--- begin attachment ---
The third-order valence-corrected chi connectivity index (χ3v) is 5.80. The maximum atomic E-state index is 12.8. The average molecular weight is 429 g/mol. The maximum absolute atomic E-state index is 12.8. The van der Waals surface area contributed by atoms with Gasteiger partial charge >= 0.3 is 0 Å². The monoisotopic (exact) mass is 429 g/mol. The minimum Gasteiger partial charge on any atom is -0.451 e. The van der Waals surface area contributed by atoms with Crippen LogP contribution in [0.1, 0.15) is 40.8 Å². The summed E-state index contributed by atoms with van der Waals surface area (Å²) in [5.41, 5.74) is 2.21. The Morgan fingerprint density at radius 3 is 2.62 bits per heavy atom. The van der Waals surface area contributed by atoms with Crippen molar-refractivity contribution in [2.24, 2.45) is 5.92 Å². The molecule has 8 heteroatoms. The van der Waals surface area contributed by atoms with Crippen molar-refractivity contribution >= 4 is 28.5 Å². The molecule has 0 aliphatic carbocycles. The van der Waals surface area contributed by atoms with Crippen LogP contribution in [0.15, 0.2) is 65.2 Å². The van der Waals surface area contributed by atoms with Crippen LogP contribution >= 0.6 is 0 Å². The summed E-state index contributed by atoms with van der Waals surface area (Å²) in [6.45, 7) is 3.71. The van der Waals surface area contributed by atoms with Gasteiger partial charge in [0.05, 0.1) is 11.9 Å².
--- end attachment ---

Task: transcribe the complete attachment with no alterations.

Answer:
The third-order valence-corrected chi connectivity index (χ3v) is 5.80. The maximum atomic E-state index is 12.8. The average molecular weight is 429 g/mol. The maximum absolute atomic E-state index is 12.8. The van der Waals surface area contributed by atoms with Gasteiger partial charge >= 0.3 is 0 Å². The monoisotopic (exact) mass is 429 g/mol. The minimum Gasteiger partial charge on any atom is -0.451 e. The van der Waals surface area contributed by atoms with Crippen LogP contribution in [0.1, 0.15) is 40.8 Å². The summed E-state index contributed by atoms with van der Waals surface area (Å²) in [5.41, 5.74) is 2.21. The Morgan fingerprint density at radius 3 is 2.62 bits per heavy atom. The van der Waals surface area contributed by atoms with Crippen molar-refractivity contribution in [2.24, 2.45) is 5.92 Å². The molecule has 8 heteroatoms. The van der Waals surface area contributed by atoms with Crippen molar-refractivity contribution >= 4 is 28.5 Å². The molecule has 0 aliphatic carbocycles. The van der Waals surface area contributed by atoms with Crippen LogP contribution in [0.15, 0.2) is 65.2 Å². The van der Waals surface area contributed by atoms with Crippen LogP contribution >= 0.6 is 0 Å². The summed E-state index contributed by atoms with van der Waals surface area (Å²) in [6.45, 7) is 3.71. The van der Waals surface area contributed by atoms with Gasteiger partial charge in [0.05, 0.1) is 11.9 Å².